Slide One As ratified in 1788, the United States Constitution created the foundation for the United States federal government. The preamble clearly states the mission of the constitutional framers: “We the People of the United States, in Order to form a more perfect Union, establish Justice, insure domestic Tranquility, provide for the common defence, promote the general Welfare, and secure the Blessings of Liberty to ourselves and our Posterity, do ordain and establish this Constitution for the United States of America. ”(1) The founding fathers, authors of the Constitution, had experienced the injustice of tyranny and sought to establish a governmental structure that would not allow for any one ruling party to dictate the other.
The United States system of government is largely credited to James Madison. People who opposed the ratification of the constitution thought it did not secure the proper degree of separation (separation of powers press-pubs.Chicago.edu). However, the idea did not originate with James Madison, the principles creation is attributed to the Frenchmen Baron Montesquieu (separation of powers legaldictionary.com). “What distinguished the English constitution as the colonists considered it was the balance that existed among the components of the government, a balance intended to preserve liberty while providing the necessary degree of authority needed to maintain social order” (Beltz 28). The separation of powers is a basic constitutional principal of modern democracy. “Since the writings of Locke and Montesquieu, the separation of the legislative, executive, and judicial is deemed essential to avoid tyranny from the people who hold these powers” (separation of powers transparency.org). A society where the law is not overseen and the separation of powers of is not ensured ...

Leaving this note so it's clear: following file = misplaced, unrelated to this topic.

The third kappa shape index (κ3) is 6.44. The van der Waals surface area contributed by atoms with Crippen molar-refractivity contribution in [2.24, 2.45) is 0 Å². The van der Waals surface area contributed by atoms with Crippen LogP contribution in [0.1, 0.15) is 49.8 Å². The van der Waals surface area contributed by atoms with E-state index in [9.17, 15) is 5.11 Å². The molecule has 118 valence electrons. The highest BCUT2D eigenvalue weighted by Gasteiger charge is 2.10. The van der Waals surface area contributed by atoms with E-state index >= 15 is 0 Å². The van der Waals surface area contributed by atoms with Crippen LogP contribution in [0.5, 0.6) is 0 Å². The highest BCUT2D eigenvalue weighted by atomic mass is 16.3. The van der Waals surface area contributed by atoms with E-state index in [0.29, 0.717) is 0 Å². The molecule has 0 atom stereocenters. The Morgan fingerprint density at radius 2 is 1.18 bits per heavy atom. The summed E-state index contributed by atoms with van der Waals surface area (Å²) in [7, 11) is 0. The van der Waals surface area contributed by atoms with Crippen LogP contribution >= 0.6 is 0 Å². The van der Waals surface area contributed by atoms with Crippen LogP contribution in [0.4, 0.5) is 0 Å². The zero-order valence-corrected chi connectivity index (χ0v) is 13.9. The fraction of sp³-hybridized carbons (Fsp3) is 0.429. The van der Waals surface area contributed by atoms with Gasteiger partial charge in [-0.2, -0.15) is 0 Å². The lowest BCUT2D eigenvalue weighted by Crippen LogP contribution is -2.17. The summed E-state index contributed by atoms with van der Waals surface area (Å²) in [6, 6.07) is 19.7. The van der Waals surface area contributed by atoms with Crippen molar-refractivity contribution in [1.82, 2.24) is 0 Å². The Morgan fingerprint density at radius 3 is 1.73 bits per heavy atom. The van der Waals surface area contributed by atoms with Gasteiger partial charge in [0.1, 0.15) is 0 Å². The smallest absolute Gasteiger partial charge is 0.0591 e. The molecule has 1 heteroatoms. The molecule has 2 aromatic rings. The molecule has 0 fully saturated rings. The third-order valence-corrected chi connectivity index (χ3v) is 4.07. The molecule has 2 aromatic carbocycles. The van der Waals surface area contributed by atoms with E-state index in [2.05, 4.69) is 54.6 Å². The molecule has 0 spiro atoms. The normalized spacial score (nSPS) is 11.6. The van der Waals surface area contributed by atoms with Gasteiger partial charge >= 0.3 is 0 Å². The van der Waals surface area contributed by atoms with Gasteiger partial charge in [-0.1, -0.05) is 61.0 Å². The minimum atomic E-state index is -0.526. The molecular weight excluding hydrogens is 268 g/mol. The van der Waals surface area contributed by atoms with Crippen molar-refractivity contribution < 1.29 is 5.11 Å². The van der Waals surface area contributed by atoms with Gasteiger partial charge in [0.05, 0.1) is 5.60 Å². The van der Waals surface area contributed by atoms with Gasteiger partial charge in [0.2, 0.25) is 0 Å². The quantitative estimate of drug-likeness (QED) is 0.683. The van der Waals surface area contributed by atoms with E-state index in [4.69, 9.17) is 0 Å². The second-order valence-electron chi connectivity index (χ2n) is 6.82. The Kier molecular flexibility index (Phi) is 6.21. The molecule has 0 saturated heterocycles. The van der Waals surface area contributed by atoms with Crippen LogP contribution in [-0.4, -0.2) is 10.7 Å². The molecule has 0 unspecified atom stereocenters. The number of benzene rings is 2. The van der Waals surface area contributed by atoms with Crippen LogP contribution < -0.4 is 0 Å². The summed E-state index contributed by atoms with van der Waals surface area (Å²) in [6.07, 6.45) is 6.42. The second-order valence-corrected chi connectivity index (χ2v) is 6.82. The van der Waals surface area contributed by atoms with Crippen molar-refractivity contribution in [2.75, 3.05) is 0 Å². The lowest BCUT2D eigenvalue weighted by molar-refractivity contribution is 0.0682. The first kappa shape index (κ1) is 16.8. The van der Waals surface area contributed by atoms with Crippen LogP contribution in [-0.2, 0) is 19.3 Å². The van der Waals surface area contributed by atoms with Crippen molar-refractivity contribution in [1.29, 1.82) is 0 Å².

In 1787, delegates representing twelve out of the thirteen met to try to create a stronger central government for America. At this time the Constitution of the United States was written. On of the main priorities in writing the Constitution was to guard against tyranny. Tyranny in government is defined as harsh, absolute, power in one individual's hands. The constitution guarded against tyranny by creating a system of separation of powers, large states vs small states, checks and balances, and federalism.
Imagine as an American citizen waking up everyday with a ¨president¨ or a group that controls the country by using the army and makes all the decisions by them self, that could happen if we didn't have the constitution. The constitution was signed September 17, 1787 and created the US government and secured our rights. The Constitution uses three things to prevent Tyranny, Federalism, Separation of Powers, and Checks and Balances.
Separation of powers is defined in our textbook as, “Constitutional division of powers among the legislative, executive, and judicial branches, with the legislative branch making law, the executive branch applying and enforcing the law, and the judiciary interpreting the law. More simply explained, separation of powers is a concept the framers of the constitution developed to divide specific governmental powers among the three branches of the government: legislative, executive, and judicial. The framers believed it was important to separate the powers between the three branches to keep the majority from having complete rule over everything.